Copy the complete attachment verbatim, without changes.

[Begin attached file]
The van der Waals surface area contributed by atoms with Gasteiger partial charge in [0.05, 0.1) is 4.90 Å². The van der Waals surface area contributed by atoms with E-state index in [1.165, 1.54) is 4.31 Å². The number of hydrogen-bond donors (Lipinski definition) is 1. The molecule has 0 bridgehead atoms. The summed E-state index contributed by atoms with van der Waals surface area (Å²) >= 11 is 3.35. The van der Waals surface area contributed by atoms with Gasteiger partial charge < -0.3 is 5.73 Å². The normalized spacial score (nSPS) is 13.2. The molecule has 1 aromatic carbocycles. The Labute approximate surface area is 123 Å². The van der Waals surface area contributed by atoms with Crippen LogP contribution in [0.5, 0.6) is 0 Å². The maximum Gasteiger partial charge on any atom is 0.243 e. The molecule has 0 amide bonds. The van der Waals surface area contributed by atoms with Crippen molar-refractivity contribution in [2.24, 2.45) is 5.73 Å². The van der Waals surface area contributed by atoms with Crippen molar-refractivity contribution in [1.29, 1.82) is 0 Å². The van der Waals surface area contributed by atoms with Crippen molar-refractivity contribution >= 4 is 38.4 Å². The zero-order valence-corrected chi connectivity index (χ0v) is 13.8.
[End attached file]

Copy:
The van der Waals surface area contributed by atoms with Gasteiger partial charge in [0.05, 0.1) is 4.90 Å². The van der Waals surface area contributed by atoms with E-state index in [1.165, 1.54) is 4.31 Å². The number of hydrogen-bond donors (Lipinski definition) is 1. The molecule has 0 bridgehead atoms. The summed E-state index contributed by atoms with van der Waals surface area (Å²) >= 11 is 3.35. The van der Waals surface area contributed by atoms with Gasteiger partial charge < -0.3 is 5.73 Å². The normalized spacial score (nSPS) is 13.2. The molecule has 1 aromatic carbocycles. The Labute approximate surface area is 123 Å². The van der Waals surface area contributed by atoms with Crippen LogP contribution in [0.5, 0.6) is 0 Å². The maximum Gasteiger partial charge on any atom is 0.243 e. The molecule has 0 amide bonds. The van der Waals surface area contributed by atoms with Crippen molar-refractivity contribution in [2.24, 2.45) is 5.73 Å². The van der Waals surface area contributed by atoms with Crippen molar-refractivity contribution in [1.29, 1.82) is 0 Å². The van der Waals surface area contributed by atoms with Crippen molar-refractivity contribution >= 4 is 38.4 Å². The zero-order valence-corrected chi connectivity index (χ0v) is 13.8.